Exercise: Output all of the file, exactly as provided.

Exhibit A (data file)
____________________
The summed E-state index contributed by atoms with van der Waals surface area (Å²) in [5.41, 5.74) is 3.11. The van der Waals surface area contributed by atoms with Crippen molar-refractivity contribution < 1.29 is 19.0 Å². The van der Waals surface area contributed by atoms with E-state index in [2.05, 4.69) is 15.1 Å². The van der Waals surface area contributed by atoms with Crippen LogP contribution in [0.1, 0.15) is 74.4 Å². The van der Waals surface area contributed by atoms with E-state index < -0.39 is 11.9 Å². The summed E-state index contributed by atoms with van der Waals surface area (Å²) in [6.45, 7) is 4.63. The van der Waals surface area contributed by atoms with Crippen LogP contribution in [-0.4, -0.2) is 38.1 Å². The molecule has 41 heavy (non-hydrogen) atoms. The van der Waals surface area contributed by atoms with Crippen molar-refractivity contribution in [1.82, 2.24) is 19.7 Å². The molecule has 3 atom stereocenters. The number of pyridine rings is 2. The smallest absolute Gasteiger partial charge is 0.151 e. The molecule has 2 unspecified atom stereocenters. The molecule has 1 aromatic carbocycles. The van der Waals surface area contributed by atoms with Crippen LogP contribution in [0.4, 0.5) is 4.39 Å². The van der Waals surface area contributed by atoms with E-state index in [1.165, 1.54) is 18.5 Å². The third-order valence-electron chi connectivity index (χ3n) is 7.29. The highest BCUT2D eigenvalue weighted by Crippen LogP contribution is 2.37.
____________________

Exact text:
The summed E-state index contributed by atoms with van der Waals surface area (Å²) in [5.41, 5.74) is 3.11. The van der Waals surface area contributed by atoms with Crippen molar-refractivity contribution < 1.29 is 19.0 Å². The van der Waals surface area contributed by atoms with E-state index in [2.05, 4.69) is 15.1 Å². The van der Waals surface area contributed by atoms with Crippen LogP contribution in [0.1, 0.15) is 74.4 Å². The van der Waals surface area contributed by atoms with E-state index < -0.39 is 11.9 Å². The summed E-state index contributed by atoms with van der Waals surface area (Å²) in [6.45, 7) is 4.63. The van der Waals surface area contributed by atoms with Crippen LogP contribution in [-0.4, -0.2) is 38.1 Å². The molecule has 41 heavy (non-hydrogen) atoms. The van der Waals surface area contributed by atoms with Crippen molar-refractivity contribution in [1.82, 2.24) is 19.7 Å². The molecule has 3 atom stereocenters. The number of pyridine rings is 2. The smallest absolute Gasteiger partial charge is 0.151 e. The molecule has 2 unspecified atom stereocenters. The molecule has 1 aromatic carbocycles. The van der Waals surface area contributed by atoms with Crippen LogP contribution in [0.4, 0.5) is 4.39 Å². The van der Waals surface area contributed by atoms with E-state index in [1.165, 1.54) is 18.5 Å². The third-order valence-electron chi connectivity index (χ3n) is 7.29. The highest BCUT2D eigenvalue weighted by Crippen LogP contribution is 2.37.